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Title: The Inca's Daughter

Creator: Walt Whitman

Date: May 5, 1840

Publication information: The Long Island Democrat 5 May 1840: [1].

Source: Our transcription is based on a photocopy of a microfilm copy of an original issue.

Whitman Archive ID: per.00035

Contributors to digital file: Elizabeth Lorang and Susan Belasco


THE INCA'S DAUGHTER.

BY W. WHITMAN.
Before the dark-brow'd sons of Spain,
A captive Indian maiden stood;
Imprison'd where the moon before
Her race as princes trod.
The rack had riven her frame that day—
But not a sigh or murmur broke
Forth from her breast; calmly she stood,
And sternly thus she spoke:—
"The glory of Peru is gone;
Her proudest warriors in the fight—
Her armies, and her Inca's power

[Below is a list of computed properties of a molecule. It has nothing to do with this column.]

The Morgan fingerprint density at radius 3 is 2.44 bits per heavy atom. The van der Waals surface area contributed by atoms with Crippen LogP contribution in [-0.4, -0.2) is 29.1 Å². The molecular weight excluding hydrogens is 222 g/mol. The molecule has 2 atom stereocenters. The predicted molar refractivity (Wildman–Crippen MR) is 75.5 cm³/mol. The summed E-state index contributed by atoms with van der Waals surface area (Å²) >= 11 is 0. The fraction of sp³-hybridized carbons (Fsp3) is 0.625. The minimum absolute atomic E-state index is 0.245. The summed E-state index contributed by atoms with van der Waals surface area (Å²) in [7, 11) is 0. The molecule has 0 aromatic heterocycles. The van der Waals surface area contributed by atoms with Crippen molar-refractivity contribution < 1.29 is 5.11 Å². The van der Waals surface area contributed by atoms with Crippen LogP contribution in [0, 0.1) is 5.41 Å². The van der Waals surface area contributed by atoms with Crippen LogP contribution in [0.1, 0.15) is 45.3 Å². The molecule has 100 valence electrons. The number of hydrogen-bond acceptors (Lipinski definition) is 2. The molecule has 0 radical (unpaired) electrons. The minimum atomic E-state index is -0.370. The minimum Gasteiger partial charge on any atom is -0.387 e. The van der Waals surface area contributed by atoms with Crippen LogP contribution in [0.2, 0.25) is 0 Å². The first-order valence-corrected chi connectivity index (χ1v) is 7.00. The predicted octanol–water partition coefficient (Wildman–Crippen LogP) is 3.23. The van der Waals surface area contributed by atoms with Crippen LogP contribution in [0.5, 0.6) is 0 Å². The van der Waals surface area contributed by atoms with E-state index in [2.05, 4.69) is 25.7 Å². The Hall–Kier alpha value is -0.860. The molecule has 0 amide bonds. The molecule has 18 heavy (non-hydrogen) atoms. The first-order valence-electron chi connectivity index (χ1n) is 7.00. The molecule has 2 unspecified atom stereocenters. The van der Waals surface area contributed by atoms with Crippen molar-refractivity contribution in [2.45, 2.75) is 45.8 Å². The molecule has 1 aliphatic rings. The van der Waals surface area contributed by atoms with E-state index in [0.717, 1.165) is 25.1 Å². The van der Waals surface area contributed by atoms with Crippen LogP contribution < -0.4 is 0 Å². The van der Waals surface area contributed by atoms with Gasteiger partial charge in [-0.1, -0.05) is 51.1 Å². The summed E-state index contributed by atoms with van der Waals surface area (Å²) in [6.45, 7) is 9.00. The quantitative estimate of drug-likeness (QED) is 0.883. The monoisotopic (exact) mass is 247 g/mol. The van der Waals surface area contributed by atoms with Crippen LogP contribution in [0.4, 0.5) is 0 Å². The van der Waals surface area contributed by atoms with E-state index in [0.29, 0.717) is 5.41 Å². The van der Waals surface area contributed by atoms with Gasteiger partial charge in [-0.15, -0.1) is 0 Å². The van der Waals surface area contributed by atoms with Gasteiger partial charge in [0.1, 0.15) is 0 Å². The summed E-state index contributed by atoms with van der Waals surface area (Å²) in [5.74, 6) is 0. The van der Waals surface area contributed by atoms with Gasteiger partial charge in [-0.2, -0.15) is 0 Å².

Bend to the Spaniard's might.
"And I—a Daughter of the Sun—
Shall I ingloriously still live?
Shall a Peruvian monarch's child
Become the white lord's slave?
"No: I'd not meet my father's frown
In the free spirit's place of rest,
Nor seem a stranger midst the bands
Whom Manitou has blest."
Her snake-like eye, her cheek of fire,
Glowed with intenser, deeper hue;
She smiled in scorn, and from her robe
A poisoned arrow drew.
"Now, paleface see! the Indian girl
Can teach thee how to bravely die:
Hail! spirits of my kindred slain,
A sister ghost is nigh!"
Her hand was clenched and lifted high—
Each breath, and pulse, and limb was still'd;
An instant more the arrow fell:
Thus died the Inca's child.

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